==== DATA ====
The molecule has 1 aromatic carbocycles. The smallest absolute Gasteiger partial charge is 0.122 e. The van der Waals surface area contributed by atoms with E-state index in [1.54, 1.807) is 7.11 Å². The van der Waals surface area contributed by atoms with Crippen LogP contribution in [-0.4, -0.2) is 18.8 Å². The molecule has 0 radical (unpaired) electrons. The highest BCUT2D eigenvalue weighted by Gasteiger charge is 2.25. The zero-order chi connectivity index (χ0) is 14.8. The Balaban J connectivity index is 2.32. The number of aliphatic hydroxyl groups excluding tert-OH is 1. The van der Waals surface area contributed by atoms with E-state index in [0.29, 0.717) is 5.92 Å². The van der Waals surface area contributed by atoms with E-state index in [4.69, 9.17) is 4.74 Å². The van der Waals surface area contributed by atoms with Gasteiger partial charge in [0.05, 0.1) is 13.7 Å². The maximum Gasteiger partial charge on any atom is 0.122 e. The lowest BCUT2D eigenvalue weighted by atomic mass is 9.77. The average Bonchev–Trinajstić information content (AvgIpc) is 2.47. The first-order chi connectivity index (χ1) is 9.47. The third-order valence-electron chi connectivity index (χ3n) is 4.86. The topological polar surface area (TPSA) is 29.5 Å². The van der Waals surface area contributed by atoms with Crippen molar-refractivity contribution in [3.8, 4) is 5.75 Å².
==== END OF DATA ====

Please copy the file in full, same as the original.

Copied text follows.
The molecule has 1 aromatic carbocycles. The smallest absolute Gasteiger partial charge is 0.122 e. The van der Waals surface area contributed by atoms with E-state index in [1.54, 1.807) is 7.11 Å². The van der Waals surface area contributed by atoms with Crippen LogP contribution in [-0.4, -0.2) is 18.8 Å². The molecule has 0 radical (unpaired) electrons. The highest BCUT2D eigenvalue weighted by Gasteiger charge is 2.25. The zero-order chi connectivity index (χ0) is 14.8. The Balaban J connectivity index is 2.32. The number of aliphatic hydroxyl groups excluding tert-OH is 1. The van der Waals surface area contributed by atoms with E-state index in [0.29, 0.717) is 5.92 Å². The van der Waals surface area contributed by atoms with E-state index in [4.69, 9.17) is 4.74 Å². The van der Waals surface area contributed by atoms with Gasteiger partial charge in [0.05, 0.1) is 13.7 Å². The maximum Gasteiger partial charge on any atom is 0.122 e. The lowest BCUT2D eigenvalue weighted by atomic mass is 9.77. The average Bonchev–Trinajstić information content (AvgIpc) is 2.47. The first-order chi connectivity index (χ1) is 9.47. The third-order valence-electron chi connectivity index (χ3n) is 4.86. The topological polar surface area (TPSA) is 29.5 Å². The van der Waals surface area contributed by atoms with Crippen molar-refractivity contribution in [3.8, 4) is 5.75 Å².